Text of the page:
A U.S. Fish and Wildlife Service decision to create a critical jaguar habitat zone in parts of Arizona and New Mexico could lead to trapping bans in those areas. The proposed zone is a 838,232-acre portion of the two states.
“That means federal agencies cannot fund or authorize any activities that might ‘adversely modify’ the earmarked land, which covers four stretches of mountain in southeastern Arizona, a section of the Peloncillo Mountains on the Arizona–New Mexico border, and a tiny piece of New Mexico’s San Luis Mountains,” explains Susan H. Greenberg in a Scientific American article.
Trapping could be heavily regulated or banned in the critical jaguar habitat zone if the proposal is put into effect. The plan will now go through a period of peer review, public comment and economic analysis before the U.S.F.W.S. decides on whether to approve it. The National Trappers Association is aware of the issue and plans to address the U.S.F.W.S. before comments are closed.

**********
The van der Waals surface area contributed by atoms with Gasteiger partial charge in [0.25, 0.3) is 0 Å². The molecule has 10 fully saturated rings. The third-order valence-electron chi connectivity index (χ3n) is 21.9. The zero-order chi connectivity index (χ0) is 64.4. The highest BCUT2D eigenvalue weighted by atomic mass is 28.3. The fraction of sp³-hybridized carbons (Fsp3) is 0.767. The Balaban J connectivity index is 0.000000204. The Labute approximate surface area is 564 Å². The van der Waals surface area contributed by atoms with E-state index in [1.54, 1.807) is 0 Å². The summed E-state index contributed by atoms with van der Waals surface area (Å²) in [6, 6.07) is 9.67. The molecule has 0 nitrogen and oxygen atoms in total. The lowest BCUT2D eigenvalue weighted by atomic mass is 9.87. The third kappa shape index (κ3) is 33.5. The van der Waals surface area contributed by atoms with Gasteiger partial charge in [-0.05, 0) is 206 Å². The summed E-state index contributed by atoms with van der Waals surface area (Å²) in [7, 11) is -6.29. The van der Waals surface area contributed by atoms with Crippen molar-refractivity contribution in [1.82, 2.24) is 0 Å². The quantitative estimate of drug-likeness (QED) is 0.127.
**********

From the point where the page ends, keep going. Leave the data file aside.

Jaguars, which are the third-largest cats in the world behind lions and tigers, have not had known breeding populations in any part of the U.S. since the 1960s, but males have been spotted irregularly crossing into the Southwest from Mexico. The closest breeding population to the U.S. is more than 200 kilometers south of Arizona in Mexico’s state of Sonora, according to the Scientific American article.
“Although the designated area represents the northernmost part of the jaguar’s range, the U.S.F.W.S. proposal argues that peripheral populations are essential to the species because their adaptation to different environmental conditions strengthens evolutionary diversity,” Greenberg wrote.